Recently, it seems like the diagnosis of Bipolar disease, what was previously called Manic Depression, has been on the increase. The word "Bipolar" is being thrown around by professionals and lay people. Family members toss it out at others in the family. Here's the thing. Bipolar does not mean moody. It is not emotional volatility or an anger management issue. It is not PMS. Bipolar disease is a condition in which the patient suffers serious depression for some time, weeks to months, and then slides into a manic mood for weeks or months. Not minutes or hours.
Depression is characterized by lack of ambition, extra crankiness or irritability, isolation, inexplicable fatigue, etc. The manic phase is a time when the patient is abnormally active. Patients undertake unrealistic lofty projects, spend recklessly, become hypersexual and usually sleep less. This mania is not a normal good mood. It is not a moment of levity. It is an abnormal, dysfunctional period of overdoing. It is not merely a break from depression.
Since we have new better drugs to treat depression and bipolar disorder, we are diagnosing more subtle cases. When the medicines are less harsh and have fewer side effects, then it is worth it to treat milder cases. In the past, when the only medications we had were dangerous and had potentially serious side effects, only the most severe, debilitating cases of bipolar disease were treated. I am grateful to be practicing medicine in a time when these more refined drugs are available.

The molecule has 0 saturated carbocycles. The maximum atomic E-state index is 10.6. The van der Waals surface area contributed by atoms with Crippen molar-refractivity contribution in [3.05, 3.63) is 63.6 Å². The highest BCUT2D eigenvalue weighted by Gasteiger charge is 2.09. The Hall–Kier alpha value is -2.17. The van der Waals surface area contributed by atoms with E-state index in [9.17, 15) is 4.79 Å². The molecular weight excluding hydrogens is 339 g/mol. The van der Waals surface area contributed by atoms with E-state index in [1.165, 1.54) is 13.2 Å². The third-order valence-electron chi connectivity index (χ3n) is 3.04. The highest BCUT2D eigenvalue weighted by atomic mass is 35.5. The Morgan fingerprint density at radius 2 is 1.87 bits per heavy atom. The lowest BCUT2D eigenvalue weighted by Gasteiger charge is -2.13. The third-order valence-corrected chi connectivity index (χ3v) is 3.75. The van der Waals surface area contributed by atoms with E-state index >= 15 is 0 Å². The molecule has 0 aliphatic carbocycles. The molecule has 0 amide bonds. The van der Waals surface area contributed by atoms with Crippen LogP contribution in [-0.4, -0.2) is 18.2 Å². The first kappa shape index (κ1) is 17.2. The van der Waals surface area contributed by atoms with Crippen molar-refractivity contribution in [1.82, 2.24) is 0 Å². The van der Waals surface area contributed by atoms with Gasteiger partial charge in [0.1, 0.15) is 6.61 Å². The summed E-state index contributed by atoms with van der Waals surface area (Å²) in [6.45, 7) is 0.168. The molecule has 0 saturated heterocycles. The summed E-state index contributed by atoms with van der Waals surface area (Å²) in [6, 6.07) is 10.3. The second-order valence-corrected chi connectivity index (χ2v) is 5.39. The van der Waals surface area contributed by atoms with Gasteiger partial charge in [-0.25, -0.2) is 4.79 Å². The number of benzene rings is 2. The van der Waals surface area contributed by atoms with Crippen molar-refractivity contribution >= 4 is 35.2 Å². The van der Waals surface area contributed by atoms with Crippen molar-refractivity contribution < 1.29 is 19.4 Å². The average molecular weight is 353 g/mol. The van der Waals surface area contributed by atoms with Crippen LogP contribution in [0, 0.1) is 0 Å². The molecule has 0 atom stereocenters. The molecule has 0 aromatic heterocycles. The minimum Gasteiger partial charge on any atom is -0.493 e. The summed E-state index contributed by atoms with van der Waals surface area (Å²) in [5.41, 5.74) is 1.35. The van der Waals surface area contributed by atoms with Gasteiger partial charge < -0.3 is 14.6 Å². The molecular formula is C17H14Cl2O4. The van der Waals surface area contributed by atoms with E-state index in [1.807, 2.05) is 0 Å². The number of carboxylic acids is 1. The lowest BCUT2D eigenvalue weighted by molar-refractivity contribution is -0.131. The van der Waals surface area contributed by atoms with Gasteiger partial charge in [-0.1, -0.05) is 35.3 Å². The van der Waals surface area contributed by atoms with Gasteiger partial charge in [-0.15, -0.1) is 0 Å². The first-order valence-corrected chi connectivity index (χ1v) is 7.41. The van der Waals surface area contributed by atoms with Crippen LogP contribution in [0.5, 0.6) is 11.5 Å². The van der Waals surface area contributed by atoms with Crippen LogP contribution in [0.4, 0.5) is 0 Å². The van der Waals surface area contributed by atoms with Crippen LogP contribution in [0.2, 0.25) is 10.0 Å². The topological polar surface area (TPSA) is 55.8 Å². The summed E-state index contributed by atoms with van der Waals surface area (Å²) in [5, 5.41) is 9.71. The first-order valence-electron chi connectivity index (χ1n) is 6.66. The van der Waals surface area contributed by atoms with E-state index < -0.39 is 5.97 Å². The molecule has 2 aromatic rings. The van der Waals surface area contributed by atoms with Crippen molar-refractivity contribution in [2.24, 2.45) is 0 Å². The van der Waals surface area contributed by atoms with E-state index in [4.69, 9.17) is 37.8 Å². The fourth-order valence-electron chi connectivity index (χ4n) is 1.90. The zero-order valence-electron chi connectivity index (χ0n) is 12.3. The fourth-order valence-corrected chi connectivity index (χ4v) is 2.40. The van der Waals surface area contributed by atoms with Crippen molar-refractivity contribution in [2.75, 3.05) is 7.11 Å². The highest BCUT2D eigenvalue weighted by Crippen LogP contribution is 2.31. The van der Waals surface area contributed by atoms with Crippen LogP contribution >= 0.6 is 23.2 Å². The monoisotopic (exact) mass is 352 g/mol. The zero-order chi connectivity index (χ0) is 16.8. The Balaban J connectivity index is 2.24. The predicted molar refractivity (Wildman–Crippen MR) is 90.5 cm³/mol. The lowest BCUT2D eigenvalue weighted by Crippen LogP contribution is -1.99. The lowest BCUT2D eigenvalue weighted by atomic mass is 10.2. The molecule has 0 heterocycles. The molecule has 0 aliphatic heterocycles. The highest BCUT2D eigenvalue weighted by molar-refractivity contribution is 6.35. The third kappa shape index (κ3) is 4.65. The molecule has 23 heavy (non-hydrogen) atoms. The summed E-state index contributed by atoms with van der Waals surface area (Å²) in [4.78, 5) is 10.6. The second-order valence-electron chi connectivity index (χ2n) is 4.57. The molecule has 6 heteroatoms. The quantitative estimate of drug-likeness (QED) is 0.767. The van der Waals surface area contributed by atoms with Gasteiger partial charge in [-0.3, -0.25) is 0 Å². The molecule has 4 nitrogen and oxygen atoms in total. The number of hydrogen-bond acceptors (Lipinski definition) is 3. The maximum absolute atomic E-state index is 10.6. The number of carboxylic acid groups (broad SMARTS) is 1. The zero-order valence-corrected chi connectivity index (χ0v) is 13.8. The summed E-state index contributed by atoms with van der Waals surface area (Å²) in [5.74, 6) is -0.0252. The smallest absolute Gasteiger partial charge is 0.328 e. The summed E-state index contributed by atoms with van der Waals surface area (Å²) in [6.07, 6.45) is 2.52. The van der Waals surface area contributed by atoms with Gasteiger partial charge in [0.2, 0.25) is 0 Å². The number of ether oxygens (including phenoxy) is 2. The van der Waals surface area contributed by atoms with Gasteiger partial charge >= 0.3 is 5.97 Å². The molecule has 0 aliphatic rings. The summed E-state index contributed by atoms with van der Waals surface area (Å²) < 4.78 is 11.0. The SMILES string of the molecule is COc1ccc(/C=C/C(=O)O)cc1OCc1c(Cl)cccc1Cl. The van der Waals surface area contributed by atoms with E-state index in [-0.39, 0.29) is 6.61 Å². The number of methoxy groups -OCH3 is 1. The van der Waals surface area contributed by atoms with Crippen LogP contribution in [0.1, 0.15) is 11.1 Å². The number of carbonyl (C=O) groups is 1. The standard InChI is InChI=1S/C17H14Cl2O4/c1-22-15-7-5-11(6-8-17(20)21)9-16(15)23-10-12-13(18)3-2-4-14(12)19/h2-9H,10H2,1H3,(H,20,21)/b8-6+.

In the Jersey Shore-Real Housewives culture we live in, moodiness and emotional ups and downs are accepted. We seem to have lost the ability to temper our reactivity. This is not a disease. It is not Bipolar Disorder. It is an unfortunate social phenomenon, not a diagnosis. Please understand the difference and choose your words carefully.